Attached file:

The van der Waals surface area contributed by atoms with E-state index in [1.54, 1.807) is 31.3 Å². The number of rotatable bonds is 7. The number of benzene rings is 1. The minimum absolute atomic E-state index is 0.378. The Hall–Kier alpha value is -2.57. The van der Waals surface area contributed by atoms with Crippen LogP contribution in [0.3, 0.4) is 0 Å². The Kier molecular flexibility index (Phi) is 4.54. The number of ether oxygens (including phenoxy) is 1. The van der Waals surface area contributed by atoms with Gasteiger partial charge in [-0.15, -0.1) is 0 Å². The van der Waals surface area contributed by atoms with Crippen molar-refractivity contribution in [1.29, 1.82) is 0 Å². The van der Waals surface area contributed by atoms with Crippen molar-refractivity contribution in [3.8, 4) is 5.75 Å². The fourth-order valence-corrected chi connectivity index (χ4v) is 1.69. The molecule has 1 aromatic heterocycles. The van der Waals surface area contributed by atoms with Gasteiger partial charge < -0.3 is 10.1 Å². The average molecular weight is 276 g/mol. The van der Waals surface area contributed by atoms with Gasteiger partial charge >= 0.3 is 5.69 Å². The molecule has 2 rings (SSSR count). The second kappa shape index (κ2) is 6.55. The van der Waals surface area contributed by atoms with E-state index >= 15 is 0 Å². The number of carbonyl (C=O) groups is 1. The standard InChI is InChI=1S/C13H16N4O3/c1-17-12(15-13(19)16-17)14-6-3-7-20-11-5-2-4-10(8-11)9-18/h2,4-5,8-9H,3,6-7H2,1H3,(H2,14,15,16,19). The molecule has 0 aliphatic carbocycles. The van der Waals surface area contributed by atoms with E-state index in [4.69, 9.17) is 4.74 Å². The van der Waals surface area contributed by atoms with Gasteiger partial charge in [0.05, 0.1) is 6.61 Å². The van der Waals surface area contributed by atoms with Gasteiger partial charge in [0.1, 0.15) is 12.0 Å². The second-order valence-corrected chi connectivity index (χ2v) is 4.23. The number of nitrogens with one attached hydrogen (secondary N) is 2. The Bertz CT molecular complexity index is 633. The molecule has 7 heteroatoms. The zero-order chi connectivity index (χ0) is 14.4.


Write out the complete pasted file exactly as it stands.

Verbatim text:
The van der Waals surface area contributed by atoms with E-state index in [1.54, 1.807) is 31.3 Å². The number of rotatable bonds is 7. The number of benzene rings is 1. The minimum absolute atomic E-state index is 0.378. The Hall–Kier alpha value is -2.57. The van der Waals surface area contributed by atoms with Crippen LogP contribution in [0.3, 0.4) is 0 Å². The Kier molecular flexibility index (Phi) is 4.54. The number of ether oxygens (including phenoxy) is 1. The van der Waals surface area contributed by atoms with Gasteiger partial charge in [-0.15, -0.1) is 0 Å². The van der Waals surface area contributed by atoms with Crippen molar-refractivity contribution in [1.29, 1.82) is 0 Å². The van der Waals surface area contributed by atoms with Crippen molar-refractivity contribution in [3.8, 4) is 5.75 Å². The fourth-order valence-corrected chi connectivity index (χ4v) is 1.69. The molecule has 1 aromatic heterocycles. The van der Waals surface area contributed by atoms with Gasteiger partial charge < -0.3 is 10.1 Å². The average molecular weight is 276 g/mol. The van der Waals surface area contributed by atoms with Gasteiger partial charge >= 0.3 is 5.69 Å². The molecule has 2 rings (SSSR count). The second kappa shape index (κ2) is 6.55. The van der Waals surface area contributed by atoms with E-state index >= 15 is 0 Å². The number of carbonyl (C=O) groups is 1. The standard InChI is InChI=1S/C13H16N4O3/c1-17-12(15-13(19)16-17)14-6-3-7-20-11-5-2-4-10(8-11)9-18/h2,4-5,8-9H,3,6-7H2,1H3,(H2,14,15,16,19). The molecule has 0 aliphatic carbocycles. The van der Waals surface area contributed by atoms with E-state index in [4.69, 9.17) is 4.74 Å². The van der Waals surface area contributed by atoms with Gasteiger partial charge in [0.05, 0.1) is 6.61 Å². The van der Waals surface area contributed by atoms with Gasteiger partial charge in [0.1, 0.15) is 12.0 Å². The second-order valence-corrected chi connectivity index (χ2v) is 4.23. The number of nitrogens with one attached hydrogen (secondary N) is 2. The Bertz CT molecular complexity index is 633. The molecule has 7 heteroatoms. The zero-order chi connectivity index (χ0) is 14.4.